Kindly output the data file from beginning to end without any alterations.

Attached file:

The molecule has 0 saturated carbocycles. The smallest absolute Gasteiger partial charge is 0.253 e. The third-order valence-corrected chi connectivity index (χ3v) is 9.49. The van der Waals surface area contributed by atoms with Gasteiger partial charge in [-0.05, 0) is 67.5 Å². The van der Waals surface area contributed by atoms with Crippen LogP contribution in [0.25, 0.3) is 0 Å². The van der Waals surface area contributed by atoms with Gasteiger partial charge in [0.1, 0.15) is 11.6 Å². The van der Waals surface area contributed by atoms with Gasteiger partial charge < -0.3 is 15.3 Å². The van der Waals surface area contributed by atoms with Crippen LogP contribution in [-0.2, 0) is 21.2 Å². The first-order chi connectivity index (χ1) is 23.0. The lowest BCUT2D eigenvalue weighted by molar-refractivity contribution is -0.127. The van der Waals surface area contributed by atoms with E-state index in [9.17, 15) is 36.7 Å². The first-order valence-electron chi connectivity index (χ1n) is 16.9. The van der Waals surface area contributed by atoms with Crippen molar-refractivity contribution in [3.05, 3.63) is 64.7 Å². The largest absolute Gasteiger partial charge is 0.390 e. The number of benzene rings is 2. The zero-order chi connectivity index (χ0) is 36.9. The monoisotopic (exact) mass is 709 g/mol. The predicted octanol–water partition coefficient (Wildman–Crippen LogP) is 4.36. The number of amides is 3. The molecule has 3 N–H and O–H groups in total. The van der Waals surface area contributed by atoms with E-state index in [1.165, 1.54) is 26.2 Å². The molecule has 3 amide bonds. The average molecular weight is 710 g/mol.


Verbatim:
The molecule has 0 saturated carbocycles. The smallest absolute Gasteiger partial charge is 0.253 e. The third-order valence-corrected chi connectivity index (χ3v) is 9.49. The van der Waals surface area contributed by atoms with Gasteiger partial charge in [-0.05, 0) is 67.5 Å². The van der Waals surface area contributed by atoms with Crippen LogP contribution in [0.25, 0.3) is 0 Å². The van der Waals surface area contributed by atoms with Gasteiger partial charge in [0.1, 0.15) is 11.6 Å². The van der Waals surface area contributed by atoms with Gasteiger partial charge < -0.3 is 15.3 Å². The van der Waals surface area contributed by atoms with Crippen LogP contribution in [-0.2, 0) is 21.2 Å². The first-order chi connectivity index (χ1) is 23.0. The lowest BCUT2D eigenvalue weighted by molar-refractivity contribution is -0.127. The van der Waals surface area contributed by atoms with E-state index in [9.17, 15) is 36.7 Å². The first-order valence-electron chi connectivity index (χ1n) is 16.9. The van der Waals surface area contributed by atoms with Crippen molar-refractivity contribution in [3.05, 3.63) is 64.7 Å². The largest absolute Gasteiger partial charge is 0.390 e. The number of benzene rings is 2. The zero-order chi connectivity index (χ0) is 36.9. The monoisotopic (exact) mass is 709 g/mol. The predicted octanol–water partition coefficient (Wildman–Crippen LogP) is 4.36. The number of amides is 3. The molecule has 3 N–H and O–H groups in total. The van der Waals surface area contributed by atoms with E-state index in [1.165, 1.54) is 26.2 Å². The molecule has 3 amide bonds. The average molecular weight is 710 g/mol.